Iowa Supreme Court Set to Revisit Abortion Rights: A Key Battle for Reproductive Freedom in the State

Des Moines, Iowa – The Iowa Supreme Court is once again facing the task of determining the extent of abortion rights protected by the state’s constitution. This marks the third time in as many years that the court has grappled with this issue.

In 2022, the court ruled that there is no “fundamental right” to abortion, overturning its previous 2018 precedent. However, the following year, the court was deadlocked in a 3-3 vote on whether to revive the state’s six-week “fetal heartbeat” abortion ban. The ban had been passed by the Legislature in 2018 but was blocked by a judge from taking effect. The tie vote resulted in the law being permanently enjoined.

In response to this outcome, Governor Kim Reynolds called for a special session of the Iowa Legislature to swiftly pass a new ban on abortions after approximately the sixth week of pregnancy. Once again, the ban was blocked by a judge in Polk County, who granted Planned Parenthood a temporary injunction. Now, the Supreme Court is preparing to hear the state’s appeal of this ruling.

The case has not yet been scheduled for oral arguments, but all parties involved have submitted their final written briefs. The positions taken by each side are now clear. Governor Reynolds argues that the Iowa Constitution does not guarantee any special protections for the right to an abortion. She believes that as long as the state can provide a rational basis for a restriction, such as the preservation of life, the law is constitutional.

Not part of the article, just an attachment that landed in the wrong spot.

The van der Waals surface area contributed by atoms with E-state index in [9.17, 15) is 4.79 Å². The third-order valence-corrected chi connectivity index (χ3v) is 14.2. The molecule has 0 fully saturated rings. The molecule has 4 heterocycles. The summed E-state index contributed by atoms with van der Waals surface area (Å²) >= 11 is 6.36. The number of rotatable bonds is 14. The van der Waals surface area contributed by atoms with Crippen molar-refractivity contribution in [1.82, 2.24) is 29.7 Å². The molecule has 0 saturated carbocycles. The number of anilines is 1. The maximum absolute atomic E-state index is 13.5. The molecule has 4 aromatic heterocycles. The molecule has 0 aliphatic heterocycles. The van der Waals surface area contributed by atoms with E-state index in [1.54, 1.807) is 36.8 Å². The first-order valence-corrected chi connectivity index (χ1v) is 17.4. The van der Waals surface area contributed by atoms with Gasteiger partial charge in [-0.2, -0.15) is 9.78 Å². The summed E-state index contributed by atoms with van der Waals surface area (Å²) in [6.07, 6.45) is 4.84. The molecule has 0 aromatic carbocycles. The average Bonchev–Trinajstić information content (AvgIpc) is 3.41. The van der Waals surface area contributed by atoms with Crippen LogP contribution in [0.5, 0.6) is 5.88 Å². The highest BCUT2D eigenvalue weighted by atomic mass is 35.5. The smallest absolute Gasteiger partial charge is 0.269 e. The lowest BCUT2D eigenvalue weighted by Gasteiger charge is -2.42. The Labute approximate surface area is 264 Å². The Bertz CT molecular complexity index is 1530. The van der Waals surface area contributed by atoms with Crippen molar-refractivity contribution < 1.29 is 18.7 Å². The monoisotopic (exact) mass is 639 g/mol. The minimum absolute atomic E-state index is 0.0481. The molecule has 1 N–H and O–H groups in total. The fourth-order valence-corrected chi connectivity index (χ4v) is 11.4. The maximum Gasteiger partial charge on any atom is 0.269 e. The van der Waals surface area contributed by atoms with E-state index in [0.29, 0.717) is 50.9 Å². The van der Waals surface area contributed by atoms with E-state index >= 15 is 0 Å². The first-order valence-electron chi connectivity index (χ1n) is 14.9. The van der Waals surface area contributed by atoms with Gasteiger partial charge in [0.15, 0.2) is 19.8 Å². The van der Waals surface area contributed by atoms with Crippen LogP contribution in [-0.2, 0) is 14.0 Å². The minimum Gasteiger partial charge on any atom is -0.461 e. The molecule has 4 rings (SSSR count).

Planned Parenthood, on the other hand, contends that the 2023 law prohibiting most abortions after doctors detect cardiac activity in the embryo should be sent back to the district court for further consideration. They argue that the district court order that the state is appealing is not a final ruling but a preliminary injunction. Thus, they believe an appeal on the merits of the law should wait until the district court process is complete.

Planned Parenthood also favors the “undue burden” test as the legal standard for evaluating abortion laws in Iowa. They argue that this standard strikes a balance between the state’s interest in protecting unborn life and a woman’s right to choose. In contrast, the state argues that there is no need for a special tier of scrutiny and advocates for applying a rational basis under established constitutional tiers.

As the Supreme Court prepares to make its decision, the fate of abortion rights in Iowa hangs in the balance. The outcome of this case could have significant implications for reproductive rights not only in Iowa but potentially across the country.